Leading the way along the Anhinga Trail, an elevated boardwalk that twists and turns for half a mile through the Florida Everglades National Park, Don DeAngelis ‘66 stops suddenly and points out a full-grown alligator sunning itself 20 yards ahead. When the gator’s jaws groan open in what appears to be a monster-sized yawn, he chuckles with delight.
“I think it’s pretty clear that the alligator population of the Everglades is doing okay,” says DeAngelis, a theoretical ecologist with the U.S. Geological Survey (USGS), who has spent two decades building complex mathematical models to evaluate the viability of south Florida’s threatened animal species. “In recent years, I’ve counted up to 50 alligators during a single walk along this trail.”
That’s a welcome change. As two more gators emerge from a murky creek, DeAngelis recalls that the alligators of the Everglades were on the federal endangered-species list from the mid-1960s until the mid-1980s. Today their survival is no longer at issue.
“Unfortunately, that can’t be said about some other Everglades species, such as the Florida panther and the wood stork,” he says. “Right now, we’ve got at least a dozen species that are very much in peril because of continuing pressure from agriculture, development, and sometimes ineffective water management policies.”
DeAngelis’s computer-generated simulation models of animal habitats are playing a critical role in the effort to save Florida’s endangered species through the Comprehensive Everglades Restoration Plan (CERP), a 30-year, $9.5 billion federal program. “The state and the federal government are making progress in restoring some parts of the Everglades since CERP began in 2000,” he says. “But I’m still concerned about the long-term future of this ecosystem. We’ve made important gains, but I’d say the jury is still out on how healthy the Everglades will be in 50 years.”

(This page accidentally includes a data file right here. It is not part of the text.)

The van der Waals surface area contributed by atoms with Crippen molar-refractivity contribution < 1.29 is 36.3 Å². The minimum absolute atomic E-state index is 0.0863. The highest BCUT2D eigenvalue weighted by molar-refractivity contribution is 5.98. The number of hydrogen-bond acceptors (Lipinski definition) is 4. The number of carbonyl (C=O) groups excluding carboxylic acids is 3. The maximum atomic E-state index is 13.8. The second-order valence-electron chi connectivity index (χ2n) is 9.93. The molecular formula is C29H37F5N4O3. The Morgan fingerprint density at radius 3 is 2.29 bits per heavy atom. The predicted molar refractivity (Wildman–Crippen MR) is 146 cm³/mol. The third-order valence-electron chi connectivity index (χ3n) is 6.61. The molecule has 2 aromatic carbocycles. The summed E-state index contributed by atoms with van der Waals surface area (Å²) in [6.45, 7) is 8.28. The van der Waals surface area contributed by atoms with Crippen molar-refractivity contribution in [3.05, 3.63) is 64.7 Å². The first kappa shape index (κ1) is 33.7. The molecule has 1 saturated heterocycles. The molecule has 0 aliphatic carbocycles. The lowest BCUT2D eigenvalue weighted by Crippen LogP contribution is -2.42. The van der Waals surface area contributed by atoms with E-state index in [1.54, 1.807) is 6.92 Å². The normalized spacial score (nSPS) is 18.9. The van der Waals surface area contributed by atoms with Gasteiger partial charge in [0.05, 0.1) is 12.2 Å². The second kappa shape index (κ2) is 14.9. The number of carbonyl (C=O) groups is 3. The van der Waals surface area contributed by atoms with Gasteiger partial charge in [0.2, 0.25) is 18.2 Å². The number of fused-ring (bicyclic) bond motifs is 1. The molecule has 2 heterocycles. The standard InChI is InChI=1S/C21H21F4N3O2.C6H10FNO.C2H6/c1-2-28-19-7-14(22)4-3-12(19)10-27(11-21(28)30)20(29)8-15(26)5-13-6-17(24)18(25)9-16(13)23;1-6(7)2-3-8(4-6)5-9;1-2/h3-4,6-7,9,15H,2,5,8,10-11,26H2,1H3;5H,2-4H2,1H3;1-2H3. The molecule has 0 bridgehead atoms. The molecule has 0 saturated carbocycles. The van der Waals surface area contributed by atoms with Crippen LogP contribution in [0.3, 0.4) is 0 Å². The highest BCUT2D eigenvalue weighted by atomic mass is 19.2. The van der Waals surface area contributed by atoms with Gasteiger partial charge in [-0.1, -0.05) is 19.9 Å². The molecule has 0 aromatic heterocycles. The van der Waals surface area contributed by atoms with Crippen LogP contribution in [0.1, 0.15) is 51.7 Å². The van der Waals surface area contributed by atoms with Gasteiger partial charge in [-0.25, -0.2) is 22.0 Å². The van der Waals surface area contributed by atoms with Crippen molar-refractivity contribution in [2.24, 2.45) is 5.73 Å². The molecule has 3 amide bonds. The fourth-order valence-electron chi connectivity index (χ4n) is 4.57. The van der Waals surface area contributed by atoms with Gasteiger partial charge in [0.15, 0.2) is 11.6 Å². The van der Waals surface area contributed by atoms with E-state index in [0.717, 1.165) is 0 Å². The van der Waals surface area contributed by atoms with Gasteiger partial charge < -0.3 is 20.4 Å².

As DeAngelis treks along the trail through a vast freshwater region of shallow saw-grass marshlands and areas of deeper water known as sloughs, he finds himself eyeball to eyeball with at least a dozen alligators (he guesses that perhaps 35,000 now roam the 2,000 square miles of Everglades National Park’s wetlands, which stretch from Miami south to Florida Bay), as well as other creatures whose habitats he studies. Finally, he leads the way to a swampy tract covered with three inches of “sheet flow,” the barely moving surface water that typifies the great saw-grass marsh.
“The deeper areas of this sheet flow provide a habitat for apple snails, which are the only food source for the snail kite,” he says, referring to a threatened bird species. Drought, faulty water management, and surging development have reduced water levels, depriving them of their food supply. “Right now the total Everglades population of snail kites is way down, and that’s disturbing,” he says.
In fact, DeAngelis notes, the hydrology of the entire Everglades has changed significantly during the past four or five decades. Nearby sugarcane farming and other forms of agriculture have encroached on the area as the population of south Florida has soared from about 1.3 million to nearly 4.5 million people. “There’s been relentless pressure from population growth, which has led to building numerous dikes and canals that can interfere with normal water flow,” he says. As a result, the 5,000-year-old Everglades have shrunk from an original 8,000 square miles to slightly less than half that today.
Since the early 1990s, DeAngelis has coördinated the building of habitat and population models that the environmental agencies involved in CERP can use to evaluate how various water management scenarios might affect threatened species such as the snail kite. An international team of scientists and students works on the project, known as Across Trophic Level System Simulation (ATLSS).